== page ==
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4 Crazy Groundhog Day Facts You Probably Never Knew — But Should

3 minute read

You probably know the gist of Groundhog Day: Each Feb. 2, America’s most famous groundhog, Punxsutawney Phil, emerges from his burrow, and looks for his shadow. If he sees it, the legend goes, six more weeks of winter lie ahead. And if he doesn’t see his shadow, there will be an early spring.

But where does the zany tradition of Groundhog Day come from — and why?

Before Punxsutawney Phil makes his 2019 prediction Saturday morning, here are four fun Groundhog Day facts you may not have known.

Groundhog Day didn’t always involve groundhogs

The roots of Groundhog Day can be traced back to a Christian holiday called Candlemas Day.

Each year, on the midpoint between the winter solstice and the spring equinox, members of the clergy would bless and distribute candles needed to get people through the remaining winter days. Tradition went that winter would drag on if Candlemas Day dawned sunny and clear, but spring would come soon if the weather was cloudy.

The Germans expanded on Candlemas Day by taking meteorology cues from a hedgehog, says William Deeley, president of the Punxsutawney Groundhog Club, which is responsible for the nation’s largest and most famous Groundhog Day celebration.

“We were all farmers, and we basically were depending on the animals to help us with the weather,” Deeley said. “We didn’t have weather satellites. We didn’t have barometers for this and barometers for that.” Instead, German folklore said that if the hedgehog cast a shadow on Candlemas Day, winter would continue for six more weeks.

When German immigrants began to settle in Pennsylvania in the 1880s, they adapted the custom to use the more common groundhog, Deeley explains. The tradition stuck, and continues to this day.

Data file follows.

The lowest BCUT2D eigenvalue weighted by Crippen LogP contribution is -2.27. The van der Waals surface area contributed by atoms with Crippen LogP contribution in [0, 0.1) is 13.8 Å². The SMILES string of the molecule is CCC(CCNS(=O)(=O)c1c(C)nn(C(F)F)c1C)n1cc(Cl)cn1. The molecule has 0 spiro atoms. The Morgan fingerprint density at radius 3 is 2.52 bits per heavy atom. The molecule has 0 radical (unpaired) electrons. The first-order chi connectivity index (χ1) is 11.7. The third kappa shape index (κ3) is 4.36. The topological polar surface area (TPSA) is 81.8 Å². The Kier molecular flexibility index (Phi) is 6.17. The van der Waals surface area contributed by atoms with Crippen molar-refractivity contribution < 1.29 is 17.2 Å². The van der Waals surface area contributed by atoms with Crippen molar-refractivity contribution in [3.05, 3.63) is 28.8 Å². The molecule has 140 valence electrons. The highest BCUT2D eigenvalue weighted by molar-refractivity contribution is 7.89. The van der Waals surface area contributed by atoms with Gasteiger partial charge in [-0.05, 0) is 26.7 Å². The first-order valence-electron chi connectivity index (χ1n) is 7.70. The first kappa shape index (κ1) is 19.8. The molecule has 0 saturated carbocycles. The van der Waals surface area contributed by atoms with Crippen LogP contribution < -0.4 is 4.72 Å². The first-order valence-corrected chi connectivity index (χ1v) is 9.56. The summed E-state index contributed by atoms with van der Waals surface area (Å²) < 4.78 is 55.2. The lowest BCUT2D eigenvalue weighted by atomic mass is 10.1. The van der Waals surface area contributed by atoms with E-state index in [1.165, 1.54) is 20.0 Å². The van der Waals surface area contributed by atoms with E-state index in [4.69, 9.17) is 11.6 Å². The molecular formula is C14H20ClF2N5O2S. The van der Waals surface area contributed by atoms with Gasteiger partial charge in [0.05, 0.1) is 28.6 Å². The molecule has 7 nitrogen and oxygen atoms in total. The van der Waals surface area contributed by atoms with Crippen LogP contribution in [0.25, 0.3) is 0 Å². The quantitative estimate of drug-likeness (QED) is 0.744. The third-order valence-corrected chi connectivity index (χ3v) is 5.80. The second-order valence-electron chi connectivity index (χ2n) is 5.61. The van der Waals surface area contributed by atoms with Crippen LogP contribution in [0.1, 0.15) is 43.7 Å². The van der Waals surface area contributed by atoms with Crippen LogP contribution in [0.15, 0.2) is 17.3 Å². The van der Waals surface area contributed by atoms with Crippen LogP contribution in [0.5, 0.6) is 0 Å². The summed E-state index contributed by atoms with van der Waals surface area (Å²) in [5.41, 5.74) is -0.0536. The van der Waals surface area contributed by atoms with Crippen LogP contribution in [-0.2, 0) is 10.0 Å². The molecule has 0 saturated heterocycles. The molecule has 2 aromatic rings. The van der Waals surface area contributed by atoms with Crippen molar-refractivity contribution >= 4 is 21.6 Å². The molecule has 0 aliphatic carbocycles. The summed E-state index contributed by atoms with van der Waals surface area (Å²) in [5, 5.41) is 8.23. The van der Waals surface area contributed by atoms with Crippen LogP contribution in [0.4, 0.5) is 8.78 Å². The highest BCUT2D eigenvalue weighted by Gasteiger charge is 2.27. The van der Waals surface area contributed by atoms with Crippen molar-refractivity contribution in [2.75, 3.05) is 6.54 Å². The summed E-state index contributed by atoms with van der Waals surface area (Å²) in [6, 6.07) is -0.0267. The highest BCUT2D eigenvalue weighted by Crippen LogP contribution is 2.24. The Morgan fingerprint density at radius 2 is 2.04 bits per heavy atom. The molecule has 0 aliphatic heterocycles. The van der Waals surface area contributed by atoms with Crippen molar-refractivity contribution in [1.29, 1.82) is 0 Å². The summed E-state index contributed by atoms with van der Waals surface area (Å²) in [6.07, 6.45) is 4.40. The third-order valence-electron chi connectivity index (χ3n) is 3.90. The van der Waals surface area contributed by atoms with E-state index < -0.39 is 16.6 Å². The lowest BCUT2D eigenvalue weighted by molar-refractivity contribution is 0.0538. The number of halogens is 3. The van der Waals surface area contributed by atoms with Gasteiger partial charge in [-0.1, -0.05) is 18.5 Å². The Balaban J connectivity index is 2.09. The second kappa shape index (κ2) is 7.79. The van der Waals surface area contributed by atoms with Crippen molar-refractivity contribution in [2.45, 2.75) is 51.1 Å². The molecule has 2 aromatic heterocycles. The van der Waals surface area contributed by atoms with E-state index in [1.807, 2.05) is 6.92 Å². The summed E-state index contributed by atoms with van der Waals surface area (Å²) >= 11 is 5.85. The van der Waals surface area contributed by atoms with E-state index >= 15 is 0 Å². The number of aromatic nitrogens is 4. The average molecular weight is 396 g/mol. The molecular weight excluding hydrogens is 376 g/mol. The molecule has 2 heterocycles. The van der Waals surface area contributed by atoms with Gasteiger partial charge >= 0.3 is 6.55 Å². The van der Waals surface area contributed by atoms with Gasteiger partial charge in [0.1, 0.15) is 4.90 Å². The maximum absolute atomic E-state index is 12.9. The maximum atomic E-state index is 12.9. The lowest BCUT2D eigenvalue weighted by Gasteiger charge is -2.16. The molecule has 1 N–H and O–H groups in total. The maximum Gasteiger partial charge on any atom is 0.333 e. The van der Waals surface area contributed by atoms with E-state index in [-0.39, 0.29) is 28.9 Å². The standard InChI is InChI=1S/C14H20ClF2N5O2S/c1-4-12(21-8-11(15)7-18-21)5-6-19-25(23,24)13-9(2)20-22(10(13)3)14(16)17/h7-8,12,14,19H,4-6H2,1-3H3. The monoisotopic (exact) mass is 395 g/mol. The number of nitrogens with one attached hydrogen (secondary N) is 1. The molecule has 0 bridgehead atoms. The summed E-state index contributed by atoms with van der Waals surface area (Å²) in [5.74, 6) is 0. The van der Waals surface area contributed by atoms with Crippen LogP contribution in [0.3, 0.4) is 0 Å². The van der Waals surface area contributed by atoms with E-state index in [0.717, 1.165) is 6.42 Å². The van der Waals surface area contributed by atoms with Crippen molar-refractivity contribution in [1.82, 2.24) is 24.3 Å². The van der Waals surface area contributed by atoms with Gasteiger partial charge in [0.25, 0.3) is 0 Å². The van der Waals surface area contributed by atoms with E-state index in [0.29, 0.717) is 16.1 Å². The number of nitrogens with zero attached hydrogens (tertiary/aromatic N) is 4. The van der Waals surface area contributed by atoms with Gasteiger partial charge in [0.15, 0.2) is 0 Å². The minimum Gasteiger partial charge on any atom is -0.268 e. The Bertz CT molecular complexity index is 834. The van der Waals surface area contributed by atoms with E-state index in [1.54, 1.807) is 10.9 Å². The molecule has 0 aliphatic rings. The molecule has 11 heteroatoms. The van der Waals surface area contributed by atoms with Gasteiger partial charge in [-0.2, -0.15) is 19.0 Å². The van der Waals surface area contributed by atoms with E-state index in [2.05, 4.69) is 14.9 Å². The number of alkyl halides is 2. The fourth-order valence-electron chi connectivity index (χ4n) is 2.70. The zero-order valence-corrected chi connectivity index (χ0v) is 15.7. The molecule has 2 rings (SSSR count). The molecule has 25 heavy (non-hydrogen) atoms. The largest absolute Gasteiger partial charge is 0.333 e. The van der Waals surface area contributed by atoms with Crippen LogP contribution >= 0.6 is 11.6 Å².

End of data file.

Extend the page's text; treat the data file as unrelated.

Groundhogs were not always treated as well as Punxsutawney Phil

These days, Punxsutawney Phil is treated like “royalty,” Deeley says. But when Groundhog Day first came to Pennsylvania, that likely wasn’t the case.

“It was a social party,” Deeley says. “They basically got together and instead of him being the honoree, he was the entrée.”

Yes, that means they “probably ate the groundhog,” Deeley clarified.

There has likely been more than one groundhog Phil

Many people wonder how many groundhogs have made Groundhog Day predictions over the years. To Deeley, the Punxsutawney Phil is an immortal character, just like “Mickey Mouse, Donald Duck or the Easter Bunny.”

“At our summer picnic, we give Phil a shot of this special punch or elixir, and for every gulp he gets, [the legend goes] he gets seven more years of longevity,” Deeley explains. “It’s a secret recipe.”

The formula is so closely guarded, in fact, that even Deeley doesn’t know the whole thing. Several Groundhog Club members and handlers contribute different parts of the brew, to ensure that the recipe never gets out in its entirety.

Deeley declined to share how many groundhog Phil’s there have been, but the average groundhog living in captivity can live up to 10 years, according to the University of Michigan’s Museum of Zoology. That means that if each Punxsutawney Phil lived a decade, there have been about 13 groundhogs.

Punxsutawney Phil is married

Phil and his “wife,” Phyllis, live together, Deeley says. Unlike most groundhogs, which hibernate through the winter, Deeley says they’re kept in an environment with enough light and heat to keep them awake for Groundhog Day on Feb. 2, albeit a little “lethargic and sleepy.”

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Write to Jamie Ducharme at jamie.ducharme@time.com